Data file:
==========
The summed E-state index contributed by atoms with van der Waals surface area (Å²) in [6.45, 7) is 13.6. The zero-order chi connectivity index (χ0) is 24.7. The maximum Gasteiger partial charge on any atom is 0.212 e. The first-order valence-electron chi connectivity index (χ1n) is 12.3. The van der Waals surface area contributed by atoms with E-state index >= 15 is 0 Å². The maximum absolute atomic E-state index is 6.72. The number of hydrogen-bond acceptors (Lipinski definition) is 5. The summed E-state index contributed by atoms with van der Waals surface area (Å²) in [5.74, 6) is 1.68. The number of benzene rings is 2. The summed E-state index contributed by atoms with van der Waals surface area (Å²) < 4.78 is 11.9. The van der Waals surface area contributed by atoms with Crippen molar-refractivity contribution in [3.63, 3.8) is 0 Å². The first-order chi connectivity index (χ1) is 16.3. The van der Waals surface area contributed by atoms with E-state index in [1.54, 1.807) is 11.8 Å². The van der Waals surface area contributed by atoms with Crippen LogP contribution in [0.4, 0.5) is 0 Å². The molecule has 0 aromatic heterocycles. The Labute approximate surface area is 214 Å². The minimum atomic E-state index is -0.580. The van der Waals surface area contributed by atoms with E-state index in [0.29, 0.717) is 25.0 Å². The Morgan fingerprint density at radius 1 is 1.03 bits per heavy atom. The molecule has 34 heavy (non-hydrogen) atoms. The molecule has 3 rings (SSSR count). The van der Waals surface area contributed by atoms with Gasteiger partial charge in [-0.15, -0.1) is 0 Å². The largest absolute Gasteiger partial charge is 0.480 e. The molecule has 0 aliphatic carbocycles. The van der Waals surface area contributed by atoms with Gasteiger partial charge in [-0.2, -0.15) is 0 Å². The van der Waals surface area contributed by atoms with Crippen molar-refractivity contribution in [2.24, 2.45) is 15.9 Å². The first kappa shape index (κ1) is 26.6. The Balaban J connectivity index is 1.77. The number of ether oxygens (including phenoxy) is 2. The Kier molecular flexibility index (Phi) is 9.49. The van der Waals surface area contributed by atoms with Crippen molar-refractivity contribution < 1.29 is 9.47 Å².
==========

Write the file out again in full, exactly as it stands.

The summed E-state index contributed by atoms with van der Waals surface area (Å²) in [6.45, 7) is 13.6. The zero-order chi connectivity index (χ0) is 24.7. The maximum Gasteiger partial charge on any atom is 0.212 e. The first-order valence-electron chi connectivity index (χ1n) is 12.3. The van der Waals surface area contributed by atoms with E-state index >= 15 is 0 Å². The maximum absolute atomic E-state index is 6.72. The number of hydrogen-bond acceptors (Lipinski definition) is 5. The summed E-state index contributed by atoms with van der Waals surface area (Å²) in [5.74, 6) is 1.68. The number of benzene rings is 2. The summed E-state index contributed by atoms with van der Waals surface area (Å²) < 4.78 is 11.9. The van der Waals surface area contributed by atoms with Crippen molar-refractivity contribution in [3.63, 3.8) is 0 Å². The first-order chi connectivity index (χ1) is 16.3. The van der Waals surface area contributed by atoms with E-state index in [1.54, 1.807) is 11.8 Å². The van der Waals surface area contributed by atoms with Crippen LogP contribution in [0.4, 0.5) is 0 Å². The molecule has 0 aromatic heterocycles. The Labute approximate surface area is 214 Å². The minimum atomic E-state index is -0.580. The van der Waals surface area contributed by atoms with E-state index in [0.29, 0.717) is 25.0 Å². The Morgan fingerprint density at radius 1 is 1.03 bits per heavy atom. The molecule has 34 heavy (non-hydrogen) atoms. The molecule has 3 rings (SSSR count). The van der Waals surface area contributed by atoms with Gasteiger partial charge in [-0.15, -0.1) is 0 Å². The largest absolute Gasteiger partial charge is 0.480 e. The molecule has 0 aliphatic carbocycles. The van der Waals surface area contributed by atoms with Gasteiger partial charge in [-0.2, -0.15) is 0 Å². The van der Waals surface area contributed by atoms with Crippen molar-refractivity contribution in [2.24, 2.45) is 15.9 Å². The first kappa shape index (κ1) is 26.6. The Balaban J connectivity index is 1.77. The number of ether oxygens (including phenoxy) is 2. The Kier molecular flexibility index (Phi) is 9.49. The van der Waals surface area contributed by atoms with Crippen molar-refractivity contribution < 1.29 is 9.47 Å².